Sermon notes 01-05-20 Being Resolved… Pastor David King
Isaiah 60:1-6 Arise, shine, for your light has come,
and the glory of the Lord has risen upon you.
2 For behold, darkness shall cover the earth,
and thick darkness the peoples;
but the Lord will arise upon you,
and his glory will be seen upon you.
3 And nations shall come to your light,
and kings to the brightness of your rising.
4 Lift up your eyes all around, and see;
they all gather together, they come to you;
your sons shall come from afar,
and your daughters shall be carried on the hip.
5 Then you shall see and be radiant;
your heart shall thrill and exult,[a]
because the abundance of the sea shall be turned to you,
the wealth of the nations shall come to you.
6 A multitude of camels shall cover you,
the young camels of Midian and Ephah;
all those from Sheba shall come.
They shall bring gold and frankincense,
and shall bring good news, the praises of the Lord.
10 May the kings of Tarshish and of the coastlands render him tribute; may the kings of Sheba and Seba bring gifts!
11 May all kings fall down before him, all nations serve him!
Matthew 2:1-12 Now after Jesus was born in Bethlehem of Judea in the days of Herod the king, behold, wise men from the east came to Jerusalem, 2 saying, “Where is he who has been born king of the Jews? For we saw his star when it rose and have come to worship him.” 3 When Herod the king heard this, he was troubled, and all Jerusalem with him; 4 and assembling all the chief priests and scribes of the people, he inquired of them where the Christ was to be born. 5 They told him, “In Bethlehem of Judea, for so it is written by the prophet:
6 “‘And you, O Bethlehem, in the land of Judah,
are by no means least among the rulers of Judah;
for from you shall come a ruler
who will shepherd my people Israel.’”
7 Then Herod summoned the wise men secretly and ascertained from them what time the star had appeared. 8 And he sent them to Bethlehem, saying, “Go and search diligently for the child, and when you have found him, bring me word, that I too may come and worship him.” 9 After listening to the king, they went on their way. And behold, the star that they had seen when it rose went before them until it came to rest over the place where the child was. 10 When they saw the star, they rejoiced exceedingly with great joy. 11 And going into the house they saw the child with Mary his mother, and they fell down and worshiped him. Then, opening their treasures, they offered him gifts, gold and frankincense and myrrh. 12 And being warned in a dream not to return to Herod, they departed to their own country by another way.
We are now all of five days into 2020, so I wonder, how is everybody doing so far with your new year’s resolutions? … You don’t have to answer. The new year is a time when we customarily resolve to do something different, which could mean that we intend to do more of something, or less of something in the new year. On the “more” side, we might resolve to exercise more or read our Bibles more or attend worship more. On the “less” side we might resolve to eat less or worry less or spend less time on social media. Either way, our resolutions are a response to the fact that it is a new year, and we aspire or resolve to do things “more or less” differently this year than we did them last year.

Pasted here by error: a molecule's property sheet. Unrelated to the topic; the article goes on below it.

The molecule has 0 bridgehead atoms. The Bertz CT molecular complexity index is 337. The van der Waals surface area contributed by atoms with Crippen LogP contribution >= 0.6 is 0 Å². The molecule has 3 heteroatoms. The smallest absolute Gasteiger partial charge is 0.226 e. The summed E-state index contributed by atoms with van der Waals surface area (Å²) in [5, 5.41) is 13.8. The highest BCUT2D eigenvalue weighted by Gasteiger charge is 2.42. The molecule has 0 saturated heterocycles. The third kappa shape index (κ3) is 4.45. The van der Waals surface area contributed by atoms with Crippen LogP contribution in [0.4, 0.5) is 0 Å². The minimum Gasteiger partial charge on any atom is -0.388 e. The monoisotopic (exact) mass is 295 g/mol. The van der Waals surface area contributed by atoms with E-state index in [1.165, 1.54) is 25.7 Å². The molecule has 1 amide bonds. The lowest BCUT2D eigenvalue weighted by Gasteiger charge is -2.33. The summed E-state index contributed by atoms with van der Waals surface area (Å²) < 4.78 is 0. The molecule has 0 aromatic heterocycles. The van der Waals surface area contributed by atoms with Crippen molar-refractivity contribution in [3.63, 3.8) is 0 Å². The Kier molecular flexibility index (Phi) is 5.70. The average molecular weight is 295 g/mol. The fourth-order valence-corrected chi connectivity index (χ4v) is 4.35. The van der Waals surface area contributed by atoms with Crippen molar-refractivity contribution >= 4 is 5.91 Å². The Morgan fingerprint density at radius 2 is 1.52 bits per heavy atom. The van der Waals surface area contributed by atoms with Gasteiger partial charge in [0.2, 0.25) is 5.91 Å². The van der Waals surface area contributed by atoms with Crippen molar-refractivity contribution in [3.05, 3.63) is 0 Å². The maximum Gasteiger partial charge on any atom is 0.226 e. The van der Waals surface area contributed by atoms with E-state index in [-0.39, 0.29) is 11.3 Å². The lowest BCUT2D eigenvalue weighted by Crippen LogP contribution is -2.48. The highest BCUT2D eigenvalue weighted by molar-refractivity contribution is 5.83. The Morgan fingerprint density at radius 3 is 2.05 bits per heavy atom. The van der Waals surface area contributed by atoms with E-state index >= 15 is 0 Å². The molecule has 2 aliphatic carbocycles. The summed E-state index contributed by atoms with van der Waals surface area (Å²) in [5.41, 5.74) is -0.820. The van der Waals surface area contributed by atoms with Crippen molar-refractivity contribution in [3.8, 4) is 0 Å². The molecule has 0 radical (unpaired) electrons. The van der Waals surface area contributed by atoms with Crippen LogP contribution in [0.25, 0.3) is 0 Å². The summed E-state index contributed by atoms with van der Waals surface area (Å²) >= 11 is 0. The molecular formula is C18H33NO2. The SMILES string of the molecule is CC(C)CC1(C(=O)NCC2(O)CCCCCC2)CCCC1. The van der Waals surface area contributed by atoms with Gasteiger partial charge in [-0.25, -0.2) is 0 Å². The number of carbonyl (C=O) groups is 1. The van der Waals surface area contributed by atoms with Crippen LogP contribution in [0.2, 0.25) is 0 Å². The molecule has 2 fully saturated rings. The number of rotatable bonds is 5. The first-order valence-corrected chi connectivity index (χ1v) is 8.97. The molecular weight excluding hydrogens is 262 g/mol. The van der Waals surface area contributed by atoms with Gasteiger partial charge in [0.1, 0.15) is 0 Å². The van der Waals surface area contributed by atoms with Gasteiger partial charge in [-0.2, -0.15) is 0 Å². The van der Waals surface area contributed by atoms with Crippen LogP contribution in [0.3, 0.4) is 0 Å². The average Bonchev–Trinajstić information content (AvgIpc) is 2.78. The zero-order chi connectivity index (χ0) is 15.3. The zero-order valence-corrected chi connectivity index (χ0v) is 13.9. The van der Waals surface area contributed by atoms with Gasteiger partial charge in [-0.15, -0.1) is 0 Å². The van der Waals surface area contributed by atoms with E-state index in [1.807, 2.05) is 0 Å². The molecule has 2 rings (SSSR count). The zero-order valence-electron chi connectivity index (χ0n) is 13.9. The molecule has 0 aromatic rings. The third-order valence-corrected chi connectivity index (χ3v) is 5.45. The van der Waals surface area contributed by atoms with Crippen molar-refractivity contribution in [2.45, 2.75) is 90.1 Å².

I will tell you that my resolution for 2020 is to work toward recycling less in 2021 … let me explain that. For a number of years now, I have not accomplished what I resolved to do the previous new year, so, rather than coming up with new resolutions each new year, I have simply recycled my uncompleted resolutions from the previous year. My resolution this year is to actually complete some of what I have resolved to do so that I will have less recycling of resolutions in 2021.
Today we are wrapping up the season of celebration that began in the church back on December 1st on the first Sunday in Advent. The Christmas season ends today with Epiphany Sunday, when we remember the Wise Men’s visitation to the baby Jesus. Epiphany is a word that means manifestation or appearance, and there are several appearances in the story surrounding the birth of Jesus and the visitation of the wise men: God appears in human form as a baby in Bethlehem, the star appears in the sky, the wise men following the star appear in Jerusalem before ultimately finding the Christ-child in Bethlehem, later an angel appears to Joseph. All those appearances or epiphanies are why we call this Epiphany Sunday or the Epiphany of the Lord.
As we consider this story together, I thought we might begin by acknowledging some facts about the visitation of the wise men that might make us a little uncomfortable. We probably do not present an accurate picture in most nativity scenes.
• The wise men did not come on the night Jesus was born, or to the manger (v. 11 tells us they came to the “house”). Naturally the Holy Family did not stay in the manger once there was available room in a house.
• Jesus may no longer have been a newborn; could have been as old as 2 years, based on Herod’s decree to kill baby boys two years of age and younger.
• But since Joseph and Mary and Jesus were still in Bethlehem, it would seem that the visitation of the wise men was not long after Jesus’ birth. Maybe they had remained in Bethlehem waiting for Mary to be strong enough to travel.
• We don’t know that there were three wise men; the number three comes from the gifts listed (gold, frankincense and myrrh).
So now that I’ve placed some doubt about the accuracy of most nativity scenes and some Christmas carols, let me tell you why we should still like the image that nativity scenes portray: They portray the fact that worshiping the Christ child is the privilege of the entire world. Christ came not just for the Jews, not just for a certain ethnic group or class of people, but for everyone, Jews and Gentiles, shepherds and kings, all of creation is represented and depicted in the act of worshiping the newborn king.
The Epiphany of the Lord is an even more ancient celebration among Christians than Christmas, and in some parts of the world, particularly in Latin American countries, this day is the highlight of the Christmas celebration. In their church services today, our Latino sisters and brothers are celebrating with plays and songs about the coming of the kings and their gifts for the Christ child. In their homes, instead of leaving cookies and milk and hanging stockings by the chimney, the children are told to place boxes filled with hay under their beds so that the camels will eat the hay and the kings leave presents for the children. It’s their version of Santa Claus with a whole lot more biblical basis, I think, but that is just a side note.